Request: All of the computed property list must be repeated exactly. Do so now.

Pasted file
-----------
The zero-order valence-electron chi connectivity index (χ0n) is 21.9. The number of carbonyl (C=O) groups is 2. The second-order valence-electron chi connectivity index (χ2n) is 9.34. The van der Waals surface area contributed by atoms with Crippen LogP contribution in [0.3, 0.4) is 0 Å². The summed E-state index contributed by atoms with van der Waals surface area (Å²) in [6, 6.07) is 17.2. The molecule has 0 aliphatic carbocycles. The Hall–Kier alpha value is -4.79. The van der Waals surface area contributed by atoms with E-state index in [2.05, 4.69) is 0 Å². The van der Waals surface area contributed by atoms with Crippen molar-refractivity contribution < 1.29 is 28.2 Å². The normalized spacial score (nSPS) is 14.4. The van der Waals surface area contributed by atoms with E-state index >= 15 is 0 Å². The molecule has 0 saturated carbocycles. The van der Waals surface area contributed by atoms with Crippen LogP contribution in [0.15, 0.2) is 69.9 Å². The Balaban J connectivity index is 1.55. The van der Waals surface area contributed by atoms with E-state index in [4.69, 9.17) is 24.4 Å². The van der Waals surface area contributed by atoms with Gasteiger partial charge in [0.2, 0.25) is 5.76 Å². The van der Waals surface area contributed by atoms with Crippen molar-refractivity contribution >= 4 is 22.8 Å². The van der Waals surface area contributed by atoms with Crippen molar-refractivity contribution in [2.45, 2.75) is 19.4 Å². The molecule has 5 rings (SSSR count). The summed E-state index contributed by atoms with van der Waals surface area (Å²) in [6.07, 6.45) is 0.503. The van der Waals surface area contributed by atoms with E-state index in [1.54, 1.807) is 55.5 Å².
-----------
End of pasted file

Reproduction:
The zero-order valence-electron chi connectivity index (χ0n) is 21.9. The number of carbonyl (C=O) groups is 2. The second-order valence-electron chi connectivity index (χ2n) is 9.34. The van der Waals surface area contributed by atoms with Crippen LogP contribution in [0.3, 0.4) is 0 Å². The summed E-state index contributed by atoms with van der Waals surface area (Å²) in [6, 6.07) is 17.2. The molecule has 0 aliphatic carbocycles. The Hall–Kier alpha value is -4.79. The van der Waals surface area contributed by atoms with E-state index in [2.05, 4.69) is 0 Å². The van der Waals surface area contributed by atoms with Crippen molar-refractivity contribution < 1.29 is 28.2 Å². The normalized spacial score (nSPS) is 14.4. The van der Waals surface area contributed by atoms with E-state index >= 15 is 0 Å². The molecule has 0 saturated carbocycles. The van der Waals surface area contributed by atoms with Crippen LogP contribution in [0.15, 0.2) is 69.9 Å². The Balaban J connectivity index is 1.55. The van der Waals surface area contributed by atoms with E-state index in [4.69, 9.17) is 24.4 Å². The van der Waals surface area contributed by atoms with Gasteiger partial charge in [0.2, 0.25) is 5.76 Å². The van der Waals surface area contributed by atoms with Crippen molar-refractivity contribution >= 4 is 22.8 Å². The van der Waals surface area contributed by atoms with Crippen molar-refractivity contribution in [2.45, 2.75) is 19.4 Å². The molecule has 5 rings (SSSR count). The summed E-state index contributed by atoms with van der Waals surface area (Å²) in [6.07, 6.45) is 0.503. The van der Waals surface area contributed by atoms with E-state index in [1.54, 1.807) is 55.5 Å².